Vincent Gardenia played the other half of the Lorenzo couple, Frank. Frank is a loud, boisterous guy who loves to sing and cook. He once worked as a salesman, though what he sold is never actually mentioned. Gardenia appeared early on in "All in the Family" as Jim Bowman, the man who sells his house to the Jeffersons. He also played swinger Curtis Rempley in Season 3. 

Gardenia was born in Naples, Italy, and enjoyed a long and varied career as an actor. He was nominated for two Academy Awards: The first, for best supporting actor, was for his role in 1973's "Bang the Drum Slowly," while the second was in the same category for his performance in 1987's "Moonstruck."

Gardenia's death created quite a theatrical conundrum. In 1992, he was in Philadelphia to perform on stage in the comedy "Breaking Legs" by Tom Dulack. Gardenia originated the role off-Broadway the year before. On the morning of the final preview show, it was discovered that Gardenia had died of a heart attack in his hotel room. The show went on, with the opening performance dedicated to Gardenia's memory.

Mel Stewart

George Jefferson's brother Henry Jefferson was played by Mel Stewart, an actor, director, and musician. Henry was introduced along with Louise and Lionel before Sherman Hemsley joined the cast as George. Henry and George only appear in one episode together on "All in the Family," which focuses on Henry's going-away party for his move to Chicago. The move was a way of phasing out the character, and indeed, he never appears on the spinoff series "The Jeffersons."

Though he only had a bit part on "All in the Family," Stewart had an extensive television career. His next project after "All in the Family” was "Roll Out," a series about Black soldiers during World War II. He also appeared on "Good Times," The Rockford Files," the "Bewitched" spinoff "Tabitha," "The Love Boat," "Matlock," and "The Golden Girls." His longest running role was on the spy comedy "Scarecrow and Mrs. King." His last role was in the film "Made in America" with Ted Danson and Whoopi Goldberg. Stewart died in 2002 from Alzheimer's disease at the age of 72.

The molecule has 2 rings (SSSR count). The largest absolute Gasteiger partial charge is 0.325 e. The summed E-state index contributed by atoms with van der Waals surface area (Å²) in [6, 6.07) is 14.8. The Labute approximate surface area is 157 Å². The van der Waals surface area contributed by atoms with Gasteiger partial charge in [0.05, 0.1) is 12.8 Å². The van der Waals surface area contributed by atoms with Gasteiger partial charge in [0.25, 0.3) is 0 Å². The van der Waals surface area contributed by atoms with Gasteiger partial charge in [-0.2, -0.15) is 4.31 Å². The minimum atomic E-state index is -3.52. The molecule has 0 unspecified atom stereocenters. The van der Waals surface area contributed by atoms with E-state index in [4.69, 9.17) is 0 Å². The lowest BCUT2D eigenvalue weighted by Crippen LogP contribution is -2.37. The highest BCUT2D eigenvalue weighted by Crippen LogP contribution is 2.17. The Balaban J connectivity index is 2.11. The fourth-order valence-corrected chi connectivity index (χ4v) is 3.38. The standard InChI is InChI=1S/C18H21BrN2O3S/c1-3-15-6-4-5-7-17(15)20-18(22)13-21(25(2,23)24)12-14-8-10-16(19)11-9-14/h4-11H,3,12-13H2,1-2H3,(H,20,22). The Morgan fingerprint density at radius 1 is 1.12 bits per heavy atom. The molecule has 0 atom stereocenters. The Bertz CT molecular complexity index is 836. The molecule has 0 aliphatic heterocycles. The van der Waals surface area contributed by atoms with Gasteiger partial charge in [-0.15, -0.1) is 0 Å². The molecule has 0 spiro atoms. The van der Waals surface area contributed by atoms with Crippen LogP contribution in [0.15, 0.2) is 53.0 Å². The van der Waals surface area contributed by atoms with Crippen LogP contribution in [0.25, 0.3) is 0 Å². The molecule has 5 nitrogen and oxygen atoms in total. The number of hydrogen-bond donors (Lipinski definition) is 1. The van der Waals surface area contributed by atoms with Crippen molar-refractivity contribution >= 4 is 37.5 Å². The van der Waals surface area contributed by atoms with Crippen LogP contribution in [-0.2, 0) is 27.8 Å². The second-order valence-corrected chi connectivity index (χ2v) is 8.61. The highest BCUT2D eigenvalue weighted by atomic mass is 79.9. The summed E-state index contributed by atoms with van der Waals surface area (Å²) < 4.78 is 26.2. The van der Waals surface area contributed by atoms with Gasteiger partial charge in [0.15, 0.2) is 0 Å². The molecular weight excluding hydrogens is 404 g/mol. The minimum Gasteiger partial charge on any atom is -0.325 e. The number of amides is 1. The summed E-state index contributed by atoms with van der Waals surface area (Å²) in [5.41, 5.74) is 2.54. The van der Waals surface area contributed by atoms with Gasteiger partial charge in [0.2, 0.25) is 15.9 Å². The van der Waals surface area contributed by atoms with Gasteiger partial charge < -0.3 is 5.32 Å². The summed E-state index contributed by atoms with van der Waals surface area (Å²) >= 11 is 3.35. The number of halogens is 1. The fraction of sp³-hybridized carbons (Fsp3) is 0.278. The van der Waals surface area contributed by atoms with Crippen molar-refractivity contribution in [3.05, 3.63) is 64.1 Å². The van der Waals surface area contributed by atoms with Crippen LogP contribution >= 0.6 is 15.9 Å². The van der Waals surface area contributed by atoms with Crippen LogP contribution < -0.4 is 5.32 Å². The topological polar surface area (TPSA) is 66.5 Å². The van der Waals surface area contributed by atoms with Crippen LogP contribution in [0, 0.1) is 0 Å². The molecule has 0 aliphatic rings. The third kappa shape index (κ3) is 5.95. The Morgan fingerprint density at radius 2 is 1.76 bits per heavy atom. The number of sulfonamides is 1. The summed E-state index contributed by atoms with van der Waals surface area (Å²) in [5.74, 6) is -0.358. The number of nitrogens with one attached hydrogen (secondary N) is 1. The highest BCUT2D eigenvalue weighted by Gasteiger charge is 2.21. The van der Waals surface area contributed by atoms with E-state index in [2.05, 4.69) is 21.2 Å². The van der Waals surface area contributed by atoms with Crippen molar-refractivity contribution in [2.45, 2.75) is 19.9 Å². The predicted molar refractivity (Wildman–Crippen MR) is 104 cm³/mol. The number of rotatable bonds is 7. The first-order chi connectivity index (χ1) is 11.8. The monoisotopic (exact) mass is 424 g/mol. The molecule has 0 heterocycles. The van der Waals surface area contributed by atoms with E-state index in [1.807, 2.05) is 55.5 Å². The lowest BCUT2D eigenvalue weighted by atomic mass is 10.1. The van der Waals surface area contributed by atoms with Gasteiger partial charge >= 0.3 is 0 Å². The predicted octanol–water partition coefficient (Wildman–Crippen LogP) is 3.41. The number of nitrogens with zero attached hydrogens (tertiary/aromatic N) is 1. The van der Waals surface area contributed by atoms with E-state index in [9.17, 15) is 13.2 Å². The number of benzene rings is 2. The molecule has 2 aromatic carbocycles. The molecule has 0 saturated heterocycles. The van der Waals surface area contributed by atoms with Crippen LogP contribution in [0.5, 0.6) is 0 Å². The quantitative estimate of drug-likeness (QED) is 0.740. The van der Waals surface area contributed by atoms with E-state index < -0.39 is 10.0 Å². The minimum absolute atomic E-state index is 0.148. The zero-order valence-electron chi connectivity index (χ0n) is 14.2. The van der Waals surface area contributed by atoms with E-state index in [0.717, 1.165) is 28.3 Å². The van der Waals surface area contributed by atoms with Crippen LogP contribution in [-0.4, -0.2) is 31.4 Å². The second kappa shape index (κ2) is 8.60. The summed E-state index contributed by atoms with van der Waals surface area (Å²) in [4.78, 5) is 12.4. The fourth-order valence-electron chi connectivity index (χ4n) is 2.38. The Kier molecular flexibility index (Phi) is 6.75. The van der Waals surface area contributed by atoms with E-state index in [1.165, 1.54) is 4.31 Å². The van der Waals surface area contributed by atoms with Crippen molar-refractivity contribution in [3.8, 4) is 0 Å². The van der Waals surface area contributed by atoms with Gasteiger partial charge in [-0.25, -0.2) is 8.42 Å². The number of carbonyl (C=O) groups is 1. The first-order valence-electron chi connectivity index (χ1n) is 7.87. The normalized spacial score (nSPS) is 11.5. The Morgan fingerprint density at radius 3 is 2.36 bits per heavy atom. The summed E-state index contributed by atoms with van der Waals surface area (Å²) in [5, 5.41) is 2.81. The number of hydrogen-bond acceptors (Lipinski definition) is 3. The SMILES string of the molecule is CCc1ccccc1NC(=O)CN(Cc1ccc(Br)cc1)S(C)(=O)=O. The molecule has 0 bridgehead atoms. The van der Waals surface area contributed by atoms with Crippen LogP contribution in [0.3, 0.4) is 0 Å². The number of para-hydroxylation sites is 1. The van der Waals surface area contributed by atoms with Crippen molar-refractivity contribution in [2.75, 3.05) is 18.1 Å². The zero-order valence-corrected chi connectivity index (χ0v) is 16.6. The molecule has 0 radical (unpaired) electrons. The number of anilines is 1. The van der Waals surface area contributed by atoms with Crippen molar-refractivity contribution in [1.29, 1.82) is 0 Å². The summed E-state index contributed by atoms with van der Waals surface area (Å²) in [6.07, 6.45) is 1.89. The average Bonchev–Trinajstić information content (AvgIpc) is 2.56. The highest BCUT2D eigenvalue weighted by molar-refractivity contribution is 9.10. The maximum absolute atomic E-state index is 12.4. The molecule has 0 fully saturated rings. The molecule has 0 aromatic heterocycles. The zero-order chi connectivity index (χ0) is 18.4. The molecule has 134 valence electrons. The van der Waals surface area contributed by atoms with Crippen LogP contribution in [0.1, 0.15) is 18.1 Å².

Bea Arthur

Bea Arthur played Edith's feminist cousin Maude. We all know Maude went on to have her own self-titled spinoff, much like the Jeffersons, but not everyone may know her "All in the Family" roots all that well. On that show, Maude is, unsurprisingly, one of Archie's antagonists. The two often butt heads, though unlike Lionel, who laughs and lets Archie's ignorance slide with a quip, Maude fights back and makes her points known. Archie doesn't always respond well to this. Maude appears in one episode of Season 1, in which she takes care of the entire household while they're sick, and one episode in Season 2, which serves as a backdoor pilot for "Maude."

Arthur started her career on stage, like many actors of the era. She won a Tony Award in 1966 for best featured actress in a musical for her role in "Mame." After "All in the Family" and "Maude," Arthur went on to star on "The Golden Girls," after which she took on smaller spots and guest appearances for the rest of her career. Arthur worked on "Futurama," "Malcolm in the Middle," "Curb Your Enthusiasm," and even returned to Broadway for a 2002 show, "Bea Arthur on Broadway: Just Between Friends." Arthur died in 2009 from lung cancer at the age of 86.

Bob Hastings

Bob Hastings played Archie's friend Tommy Kelsey, who owns the bar Archie frequents. Though the bar in question is called Kelcy's, Hastings' character is credited as both Kelcy and Kelsey in the end credits of the show, probably due to an error. As the place where Archie can go to relax and have a drink, Kelcy's is his home away from home — so much so that when Tommy puts the place up for sale, Archie mortgages his own house to buy it. This catalyzes the transition from "All in the Family" to the spinoff series "Archie Bunker's Place."

The Brooklyn-born Hastings started his acting career on the radio, where he played Archie Andrews in a 1945 show based on Archie Comics. He transitioned to television soon after and appeared on "Sergeant Bilko," "Hogan's Heroes," "Green Acres," "McHale's Navy," and "Dennis the Menace." His TV career continued into the realm of soap operas in the '80s, playing Captain Ramsey on "General Hospital." In the '90s, he turned to voice acting, a mirror of his early radio days. Hastings voiced Commissioner Gordon (among other, smaller roles) on "Batman: The Animated Series," and appeared throughout the rest of the DC Animated Universe. Hastings died in 2014 from prostate cancer at the age of 89.

Jason Wingreen

Another face audiences often see at Kelcy's is that of Jason Wingreen, who played the bartender, Harry Snowden. Harry and Archie are friends, but they clash when the bar goes up for sale. Harry wants to buy it for himself, but Archie comes up with the money first. Their rivalry is short-lived, however, as Harry stays on as bartender when the place eventually becomes Archie's. Harry and Archie even become business partners, though they have a lot of conflict throughout the run of "Archie Bunker's Place."